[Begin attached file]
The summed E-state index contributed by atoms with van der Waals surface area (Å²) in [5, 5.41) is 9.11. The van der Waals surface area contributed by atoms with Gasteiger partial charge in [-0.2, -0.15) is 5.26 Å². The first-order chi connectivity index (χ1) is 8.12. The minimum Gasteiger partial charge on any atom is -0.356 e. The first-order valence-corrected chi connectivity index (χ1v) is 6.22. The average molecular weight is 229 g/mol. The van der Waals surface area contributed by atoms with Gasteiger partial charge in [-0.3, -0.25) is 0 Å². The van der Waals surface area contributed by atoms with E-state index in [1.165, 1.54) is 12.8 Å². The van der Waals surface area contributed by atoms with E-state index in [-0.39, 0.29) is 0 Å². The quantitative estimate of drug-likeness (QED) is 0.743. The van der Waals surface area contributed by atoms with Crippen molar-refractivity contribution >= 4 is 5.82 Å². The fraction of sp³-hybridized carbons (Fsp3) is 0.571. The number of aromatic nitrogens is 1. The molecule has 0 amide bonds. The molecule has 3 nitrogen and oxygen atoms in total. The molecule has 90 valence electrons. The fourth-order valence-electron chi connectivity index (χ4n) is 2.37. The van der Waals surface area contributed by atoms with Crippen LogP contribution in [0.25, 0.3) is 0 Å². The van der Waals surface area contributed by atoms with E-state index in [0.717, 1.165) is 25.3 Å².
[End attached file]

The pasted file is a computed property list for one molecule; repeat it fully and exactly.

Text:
The summed E-state index contributed by atoms with van der Waals surface area (Å²) in [5, 5.41) is 9.11. The van der Waals surface area contributed by atoms with Gasteiger partial charge in [-0.2, -0.15) is 5.26 Å². The first-order chi connectivity index (χ1) is 8.12. The minimum Gasteiger partial charge on any atom is -0.356 e. The first-order valence-corrected chi connectivity index (χ1v) is 6.22. The average molecular weight is 229 g/mol. The van der Waals surface area contributed by atoms with Gasteiger partial charge in [-0.3, -0.25) is 0 Å². The van der Waals surface area contributed by atoms with E-state index in [1.165, 1.54) is 12.8 Å². The van der Waals surface area contributed by atoms with E-state index in [-0.39, 0.29) is 0 Å². The quantitative estimate of drug-likeness (QED) is 0.743. The van der Waals surface area contributed by atoms with Crippen molar-refractivity contribution >= 4 is 5.82 Å². The fraction of sp³-hybridized carbons (Fsp3) is 0.571. The number of aromatic nitrogens is 1. The molecule has 0 amide bonds. The molecule has 3 nitrogen and oxygen atoms in total. The molecule has 90 valence electrons. The fourth-order valence-electron chi connectivity index (χ4n) is 2.37. The van der Waals surface area contributed by atoms with Crippen LogP contribution in [0.25, 0.3) is 0 Å². The van der Waals surface area contributed by atoms with E-state index in [0.717, 1.165) is 25.3 Å².